Tuesday, October 15, 2013

Ada Lovelace would probably be pissed that she has a day

(Let me caveat this rant by saying that I think it's important to recognize the significant achievements that women have made and are making in science, technology and mathematics. I think the intent of Ada Lovelace Day is good and YAY and etc.)

Doesn't it piss anyone off that we have to have a day to remember the achievements of women in STEM? Because Ada Lovelace day totally annoys me.

I was reading an article about Ada, and read this about her tutor:

So is it really any different today, when we have to have a special day to recognize and celebrate the achievements of women in STEM careers? I can imagine how Ada felt, hearing from her tutor that because she'd been born the wrong gender, she really didn't have a chance to lead her field of choice. I can imagine it, because I remember in 11th grade Advanced Trigonometry, when I got the exact same answer (and worked the same process) on a test as my male friend, but he had it marked correct and I had it marked wrong. I took both tests up to my teacher and asked him why. He replied, "It's because you're a girl and girls aren't as good at math." There were only two girls in that class, and the following year there was only one in calculus, because I decided I wasn't going to spend another year with that same teacher being subjected to ridiculous gender bias. (I took calculus in college and aced it, btw.)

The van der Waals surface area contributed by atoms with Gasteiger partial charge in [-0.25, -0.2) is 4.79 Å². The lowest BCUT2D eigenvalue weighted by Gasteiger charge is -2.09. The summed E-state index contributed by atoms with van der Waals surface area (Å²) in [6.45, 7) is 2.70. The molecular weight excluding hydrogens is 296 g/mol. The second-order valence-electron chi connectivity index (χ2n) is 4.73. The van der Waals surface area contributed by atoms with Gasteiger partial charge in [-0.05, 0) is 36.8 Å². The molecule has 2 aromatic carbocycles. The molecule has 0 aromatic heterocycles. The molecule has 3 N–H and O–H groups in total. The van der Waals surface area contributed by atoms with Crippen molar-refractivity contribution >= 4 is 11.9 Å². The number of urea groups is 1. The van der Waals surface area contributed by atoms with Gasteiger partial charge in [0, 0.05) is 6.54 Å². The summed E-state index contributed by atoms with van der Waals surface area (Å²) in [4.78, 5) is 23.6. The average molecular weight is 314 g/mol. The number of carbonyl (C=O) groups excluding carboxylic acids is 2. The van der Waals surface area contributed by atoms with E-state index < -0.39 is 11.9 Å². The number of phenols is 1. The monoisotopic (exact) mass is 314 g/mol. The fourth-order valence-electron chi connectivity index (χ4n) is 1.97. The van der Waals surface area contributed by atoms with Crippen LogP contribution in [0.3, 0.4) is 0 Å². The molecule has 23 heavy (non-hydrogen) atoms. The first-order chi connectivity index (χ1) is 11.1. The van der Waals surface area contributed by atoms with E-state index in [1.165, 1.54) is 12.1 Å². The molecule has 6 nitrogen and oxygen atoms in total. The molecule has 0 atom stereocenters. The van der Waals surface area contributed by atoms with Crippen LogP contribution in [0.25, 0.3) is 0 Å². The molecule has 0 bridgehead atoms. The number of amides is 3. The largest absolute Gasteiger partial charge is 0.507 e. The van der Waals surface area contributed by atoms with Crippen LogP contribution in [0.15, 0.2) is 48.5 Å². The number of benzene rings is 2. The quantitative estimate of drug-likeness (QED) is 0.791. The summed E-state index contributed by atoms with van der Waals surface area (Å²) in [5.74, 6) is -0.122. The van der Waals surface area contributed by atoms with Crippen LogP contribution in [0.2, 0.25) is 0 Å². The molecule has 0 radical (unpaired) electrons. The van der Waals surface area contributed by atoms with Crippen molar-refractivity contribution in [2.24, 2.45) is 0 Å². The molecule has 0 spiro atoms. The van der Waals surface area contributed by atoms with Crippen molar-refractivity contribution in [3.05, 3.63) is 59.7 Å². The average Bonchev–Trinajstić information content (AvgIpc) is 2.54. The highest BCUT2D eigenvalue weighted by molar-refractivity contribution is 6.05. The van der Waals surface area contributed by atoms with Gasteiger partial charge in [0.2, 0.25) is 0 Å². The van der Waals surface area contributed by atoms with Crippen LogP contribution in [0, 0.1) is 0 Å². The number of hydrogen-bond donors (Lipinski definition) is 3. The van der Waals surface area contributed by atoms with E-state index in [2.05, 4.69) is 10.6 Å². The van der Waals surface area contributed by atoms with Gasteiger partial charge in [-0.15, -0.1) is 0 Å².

This is not an unusual story. There's rarely a day that goes by in the games and tech industries that there isn't an article published about the struggles of women to be treated equally and with respect. I know it's no different in science or math. Those of us who stick it out find coping mechanisms, learn how to pick our battles and seek each other out for support. 

And then once a year, we get to hold up Ada Lovelace as a beacon for other little girls, to have at least ONE role model in STEM to whom we can refer when we tell our students and daughters that there is a place for them in medicine or math or robotics or physics or programming. I don't want to have to tell my daughters to lean in. I don't want to tell them they should wear high heels to make them look taller when dealing with all of the men in the gaming industry. I don't want to tell them that there are so few women in these fields that we have to have a special day. I want them to know that they are smart enough and geeky enough and logical enough and techy enough to outperform their male peers in any field they choose. I want my sons to know that women are a force to be reckoned with, not dismissed. 

So thank you, Ada Lovelace, for being our role model. I think the best way to honor you is by ensuring that there's a long list of women that make your day irrelevant.


  1. I hope you write a book so all young women in school can read it. You are so positive and know it would be a benefit. Making speeches at high schools would be even better. I remember.

    1. I can't thank you personally, anonymous, but I can't tell you how much I appreciate the compliment. It's always scary to put yourself and your thoughts out in the world, but it makes it worth it when you think that maybe you have made someone think, or helped someone feel less alone, or maybe even given someone a nudge to try something new.

      And funny, I DID write a book, but it's on immersive learning (so not really the same ;). Maybe for my next book?